Pam Howard, 57, of Brooksville has worked as a clerk for a state agency, as a receptionist for a medical facility and as an aide in Hernando County schools.
But she hasn't worked steadily since 2008.
I talked with Howard and a half-dozen other job seekers at the Hernando Pasco Workforce Board's Mobile One Stop, a rolling employment office that on Monday was parked outside Brooksville City Hall.
What did I hear?
I heard about the bum economy, of course. I heard from people whose job opportunities are limited by the lack of a car or driver's license.
Yes, maybe a couple of people I talked to were going through the motions of looking for work to keep receiving unemployment checks. But for most, these benefits had expired long ago, and when they told me they wanted to work, I heard sincerity.
From several people who told me they are living with friends or family members, I also heard desperation.
And I heard about how their past experience and training didn't quite mesh with the available jobs.
Helping to resolve that situation is the point of the adult technical education program that Michael McHugh, the county's business development manager, has been pushing for about a year.
It probably shouldn't be difficult to convince people the need is urgent in a county where nearly 7,200 workers are unemployed and where the jobless rate is the highest in the Tampa Bay area.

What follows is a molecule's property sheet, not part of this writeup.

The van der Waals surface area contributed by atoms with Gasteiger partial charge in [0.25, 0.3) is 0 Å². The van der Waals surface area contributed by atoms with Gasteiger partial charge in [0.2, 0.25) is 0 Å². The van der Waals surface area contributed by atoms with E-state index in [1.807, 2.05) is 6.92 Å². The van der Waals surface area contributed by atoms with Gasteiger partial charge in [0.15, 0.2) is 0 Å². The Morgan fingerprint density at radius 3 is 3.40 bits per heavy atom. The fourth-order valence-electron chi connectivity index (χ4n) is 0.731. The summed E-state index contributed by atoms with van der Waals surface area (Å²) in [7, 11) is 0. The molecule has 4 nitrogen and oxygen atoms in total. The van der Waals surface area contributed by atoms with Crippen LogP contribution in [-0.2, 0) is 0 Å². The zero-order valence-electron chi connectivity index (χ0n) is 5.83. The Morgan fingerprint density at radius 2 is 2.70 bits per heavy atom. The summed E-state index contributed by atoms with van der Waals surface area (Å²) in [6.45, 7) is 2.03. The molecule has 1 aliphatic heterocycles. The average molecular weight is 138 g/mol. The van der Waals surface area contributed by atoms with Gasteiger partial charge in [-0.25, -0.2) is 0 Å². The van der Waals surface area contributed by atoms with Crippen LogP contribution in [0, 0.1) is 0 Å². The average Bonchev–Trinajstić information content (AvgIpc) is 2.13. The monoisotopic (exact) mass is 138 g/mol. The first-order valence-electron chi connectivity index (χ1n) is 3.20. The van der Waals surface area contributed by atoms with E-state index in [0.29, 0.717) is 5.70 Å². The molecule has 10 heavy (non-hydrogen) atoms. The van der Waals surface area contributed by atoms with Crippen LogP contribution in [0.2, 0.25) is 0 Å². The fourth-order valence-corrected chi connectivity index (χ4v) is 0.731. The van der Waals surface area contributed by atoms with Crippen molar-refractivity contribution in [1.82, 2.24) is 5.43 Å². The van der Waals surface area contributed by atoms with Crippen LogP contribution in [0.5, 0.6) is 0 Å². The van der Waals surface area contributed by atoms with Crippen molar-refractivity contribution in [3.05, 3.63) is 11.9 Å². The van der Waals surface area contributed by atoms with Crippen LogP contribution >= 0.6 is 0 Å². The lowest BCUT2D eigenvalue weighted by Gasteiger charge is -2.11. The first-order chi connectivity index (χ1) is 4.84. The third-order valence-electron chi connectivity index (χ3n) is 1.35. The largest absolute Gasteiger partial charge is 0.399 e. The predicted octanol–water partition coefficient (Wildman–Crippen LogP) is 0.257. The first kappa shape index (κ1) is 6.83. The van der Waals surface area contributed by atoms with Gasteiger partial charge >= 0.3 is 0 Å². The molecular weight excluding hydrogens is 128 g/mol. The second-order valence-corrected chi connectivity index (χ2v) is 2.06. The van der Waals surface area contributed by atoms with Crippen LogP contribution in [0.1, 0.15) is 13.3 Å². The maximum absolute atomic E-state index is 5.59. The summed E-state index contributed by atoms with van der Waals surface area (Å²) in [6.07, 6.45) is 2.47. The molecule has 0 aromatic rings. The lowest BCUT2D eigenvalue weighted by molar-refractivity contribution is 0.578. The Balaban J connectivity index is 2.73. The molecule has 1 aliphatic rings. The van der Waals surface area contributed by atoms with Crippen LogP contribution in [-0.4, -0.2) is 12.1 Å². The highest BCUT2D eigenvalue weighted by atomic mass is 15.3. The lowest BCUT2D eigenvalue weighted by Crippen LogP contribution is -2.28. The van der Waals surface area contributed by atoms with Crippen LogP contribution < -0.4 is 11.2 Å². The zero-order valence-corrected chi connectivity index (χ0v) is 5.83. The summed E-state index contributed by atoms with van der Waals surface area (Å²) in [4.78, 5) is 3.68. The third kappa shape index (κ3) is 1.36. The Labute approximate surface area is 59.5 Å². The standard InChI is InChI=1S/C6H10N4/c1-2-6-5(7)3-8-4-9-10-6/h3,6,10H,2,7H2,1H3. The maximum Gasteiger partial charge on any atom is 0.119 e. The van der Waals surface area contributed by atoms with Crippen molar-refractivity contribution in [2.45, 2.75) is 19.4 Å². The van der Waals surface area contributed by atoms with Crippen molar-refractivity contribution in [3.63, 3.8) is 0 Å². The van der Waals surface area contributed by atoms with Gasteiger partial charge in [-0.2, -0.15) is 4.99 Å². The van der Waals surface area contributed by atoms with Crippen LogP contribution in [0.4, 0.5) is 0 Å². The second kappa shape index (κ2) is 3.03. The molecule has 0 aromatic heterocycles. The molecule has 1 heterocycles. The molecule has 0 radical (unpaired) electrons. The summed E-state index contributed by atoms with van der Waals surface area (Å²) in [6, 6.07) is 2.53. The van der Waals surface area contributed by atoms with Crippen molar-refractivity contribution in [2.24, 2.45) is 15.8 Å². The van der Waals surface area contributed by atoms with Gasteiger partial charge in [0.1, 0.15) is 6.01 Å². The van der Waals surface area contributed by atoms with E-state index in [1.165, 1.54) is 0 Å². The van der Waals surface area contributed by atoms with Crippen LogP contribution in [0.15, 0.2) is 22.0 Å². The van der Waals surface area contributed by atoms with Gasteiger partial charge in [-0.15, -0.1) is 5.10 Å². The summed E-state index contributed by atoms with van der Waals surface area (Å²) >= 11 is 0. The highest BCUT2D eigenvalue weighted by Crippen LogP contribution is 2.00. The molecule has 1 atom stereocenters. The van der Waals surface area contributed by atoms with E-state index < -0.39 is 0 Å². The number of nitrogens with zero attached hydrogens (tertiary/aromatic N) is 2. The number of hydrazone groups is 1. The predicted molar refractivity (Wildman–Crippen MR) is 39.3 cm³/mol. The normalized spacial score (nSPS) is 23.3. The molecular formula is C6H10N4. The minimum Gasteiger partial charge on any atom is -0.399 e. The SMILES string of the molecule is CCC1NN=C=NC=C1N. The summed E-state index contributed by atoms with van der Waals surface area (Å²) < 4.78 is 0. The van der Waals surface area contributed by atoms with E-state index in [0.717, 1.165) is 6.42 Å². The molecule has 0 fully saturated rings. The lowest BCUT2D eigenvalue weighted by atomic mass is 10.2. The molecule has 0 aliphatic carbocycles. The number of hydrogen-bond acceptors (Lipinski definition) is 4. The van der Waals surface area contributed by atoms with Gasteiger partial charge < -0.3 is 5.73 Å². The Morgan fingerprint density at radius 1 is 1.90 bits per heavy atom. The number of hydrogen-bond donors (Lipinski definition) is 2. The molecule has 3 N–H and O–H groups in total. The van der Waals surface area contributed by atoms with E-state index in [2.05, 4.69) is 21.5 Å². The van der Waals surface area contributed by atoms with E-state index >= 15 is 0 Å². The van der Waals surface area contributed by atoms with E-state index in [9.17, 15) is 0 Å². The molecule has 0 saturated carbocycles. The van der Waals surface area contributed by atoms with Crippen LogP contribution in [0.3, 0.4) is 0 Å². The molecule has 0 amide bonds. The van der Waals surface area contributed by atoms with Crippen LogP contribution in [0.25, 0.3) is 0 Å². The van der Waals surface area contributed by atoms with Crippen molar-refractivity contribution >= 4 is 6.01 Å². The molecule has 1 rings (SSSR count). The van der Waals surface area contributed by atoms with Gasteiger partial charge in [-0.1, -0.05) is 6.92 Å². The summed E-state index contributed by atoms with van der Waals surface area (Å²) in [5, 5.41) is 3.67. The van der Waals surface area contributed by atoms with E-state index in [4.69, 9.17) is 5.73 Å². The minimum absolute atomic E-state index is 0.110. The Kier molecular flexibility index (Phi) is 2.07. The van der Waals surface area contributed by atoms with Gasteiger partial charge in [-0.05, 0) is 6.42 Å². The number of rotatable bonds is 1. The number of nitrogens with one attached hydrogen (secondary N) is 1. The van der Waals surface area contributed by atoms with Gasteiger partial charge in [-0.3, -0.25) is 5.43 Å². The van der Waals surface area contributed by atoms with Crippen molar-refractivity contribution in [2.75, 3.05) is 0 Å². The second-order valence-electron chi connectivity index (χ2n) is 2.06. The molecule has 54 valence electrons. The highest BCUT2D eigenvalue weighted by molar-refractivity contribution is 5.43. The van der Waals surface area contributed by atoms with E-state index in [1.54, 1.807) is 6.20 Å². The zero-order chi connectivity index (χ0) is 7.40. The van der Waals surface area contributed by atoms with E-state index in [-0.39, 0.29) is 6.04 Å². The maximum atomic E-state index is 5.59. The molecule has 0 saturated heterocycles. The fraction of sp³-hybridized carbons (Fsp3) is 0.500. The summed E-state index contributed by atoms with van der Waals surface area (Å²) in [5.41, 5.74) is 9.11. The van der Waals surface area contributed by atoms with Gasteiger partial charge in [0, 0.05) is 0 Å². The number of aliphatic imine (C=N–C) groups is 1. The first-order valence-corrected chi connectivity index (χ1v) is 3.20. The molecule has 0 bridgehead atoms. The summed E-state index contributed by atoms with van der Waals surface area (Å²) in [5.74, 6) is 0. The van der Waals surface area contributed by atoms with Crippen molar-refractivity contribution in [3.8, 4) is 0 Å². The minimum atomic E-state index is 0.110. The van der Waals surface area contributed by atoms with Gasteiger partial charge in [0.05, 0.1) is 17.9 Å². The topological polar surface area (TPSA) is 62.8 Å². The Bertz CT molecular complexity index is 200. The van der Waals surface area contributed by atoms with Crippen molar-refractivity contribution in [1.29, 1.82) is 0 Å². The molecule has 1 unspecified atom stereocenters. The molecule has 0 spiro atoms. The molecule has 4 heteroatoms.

In a nation where haves and have-nots — both individuals and communities — are increasingly sorted by education level, it should be easy to get support for adult vocational training.
In fact, it's difficult to think of any objection to McHugh's idea, especially when the facility, Nature Coast Technical High School, is available at night and during late afternoons and there is state money set aside for just this purpose.
But Hernando County school officials, while talking a good game, have been slow to come up with a plan to submit to the state.
So maybe they need to hear from the people who need the training.
On Monday, Danielle Welch, 27, sat at a computer and scrolled through unpromising openings for the job she's held in the past — housekeeping.
She's applied for a grant to be trained as a certified nursing assistant, which she sees as a first step — "I have to make some money before I can do anything else," she said — to a more skilled medical job.
That's one of the areas McHugh foresees the training program emphasizing, as it should. Health care is the only sector of the economy that grew throughout the recession, said Dave Hamilton, program manager for the workforce board. Manufacturing is a much smaller part of the economy, he said, but it's also been adding jobs steadily for the past three years.
And, even though a lot of factory jobs are highly technical, he said, there are some that a person such as Howard, with a good attitude and an attention to detail, could easily learn with the right training. She would also be open to medical training or updating her computer skills if training were available, she said. "That would be excellent."
Yes, it would be.
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